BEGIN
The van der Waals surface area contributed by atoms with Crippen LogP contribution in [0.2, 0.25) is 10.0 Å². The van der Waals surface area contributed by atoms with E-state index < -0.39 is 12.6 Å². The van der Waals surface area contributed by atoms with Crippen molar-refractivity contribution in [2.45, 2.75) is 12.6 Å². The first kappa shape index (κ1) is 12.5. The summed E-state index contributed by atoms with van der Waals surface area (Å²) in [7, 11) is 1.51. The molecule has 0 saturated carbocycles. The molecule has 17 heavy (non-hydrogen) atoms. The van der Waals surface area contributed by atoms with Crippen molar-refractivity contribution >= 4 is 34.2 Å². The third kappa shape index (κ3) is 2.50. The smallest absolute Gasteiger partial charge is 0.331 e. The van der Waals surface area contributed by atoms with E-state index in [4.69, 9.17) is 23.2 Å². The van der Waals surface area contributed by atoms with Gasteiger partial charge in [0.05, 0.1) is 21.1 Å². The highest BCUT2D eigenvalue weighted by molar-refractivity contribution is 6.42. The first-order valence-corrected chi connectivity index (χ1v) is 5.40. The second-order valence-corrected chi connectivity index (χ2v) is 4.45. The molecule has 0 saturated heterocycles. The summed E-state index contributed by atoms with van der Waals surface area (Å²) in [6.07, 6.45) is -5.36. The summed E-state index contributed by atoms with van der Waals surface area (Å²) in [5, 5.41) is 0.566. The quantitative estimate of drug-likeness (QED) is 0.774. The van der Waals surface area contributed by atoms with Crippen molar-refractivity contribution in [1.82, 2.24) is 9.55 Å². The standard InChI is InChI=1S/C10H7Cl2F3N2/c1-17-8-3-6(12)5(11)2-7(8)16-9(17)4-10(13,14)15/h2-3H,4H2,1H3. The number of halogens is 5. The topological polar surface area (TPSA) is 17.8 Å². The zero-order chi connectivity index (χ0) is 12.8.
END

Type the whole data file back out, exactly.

The van der Waals surface area contributed by atoms with Crippen LogP contribution in [0.2, 0.25) is 10.0 Å². The van der Waals surface area contributed by atoms with E-state index < -0.39 is 12.6 Å². The van der Waals surface area contributed by atoms with Crippen molar-refractivity contribution in [2.45, 2.75) is 12.6 Å². The first kappa shape index (κ1) is 12.5. The summed E-state index contributed by atoms with van der Waals surface area (Å²) in [7, 11) is 1.51. The molecule has 0 saturated carbocycles. The molecule has 17 heavy (non-hydrogen) atoms. The van der Waals surface area contributed by atoms with Crippen molar-refractivity contribution >= 4 is 34.2 Å². The third kappa shape index (κ3) is 2.50. The smallest absolute Gasteiger partial charge is 0.331 e. The van der Waals surface area contributed by atoms with E-state index in [4.69, 9.17) is 23.2 Å². The van der Waals surface area contributed by atoms with Gasteiger partial charge in [0.05, 0.1) is 21.1 Å². The highest BCUT2D eigenvalue weighted by molar-refractivity contribution is 6.42. The first-order valence-corrected chi connectivity index (χ1v) is 5.40. The second-order valence-corrected chi connectivity index (χ2v) is 4.45. The molecule has 0 saturated heterocycles. The summed E-state index contributed by atoms with van der Waals surface area (Å²) in [6.07, 6.45) is -5.36. The summed E-state index contributed by atoms with van der Waals surface area (Å²) in [5, 5.41) is 0.566. The quantitative estimate of drug-likeness (QED) is 0.774. The van der Waals surface area contributed by atoms with Crippen molar-refractivity contribution in [1.82, 2.24) is 9.55 Å². The standard InChI is InChI=1S/C10H7Cl2F3N2/c1-17-8-3-6(12)5(11)2-7(8)16-9(17)4-10(13,14)15/h2-3H,4H2,1H3. The number of halogens is 5. The topological polar surface area (TPSA) is 17.8 Å². The zero-order chi connectivity index (χ0) is 12.8.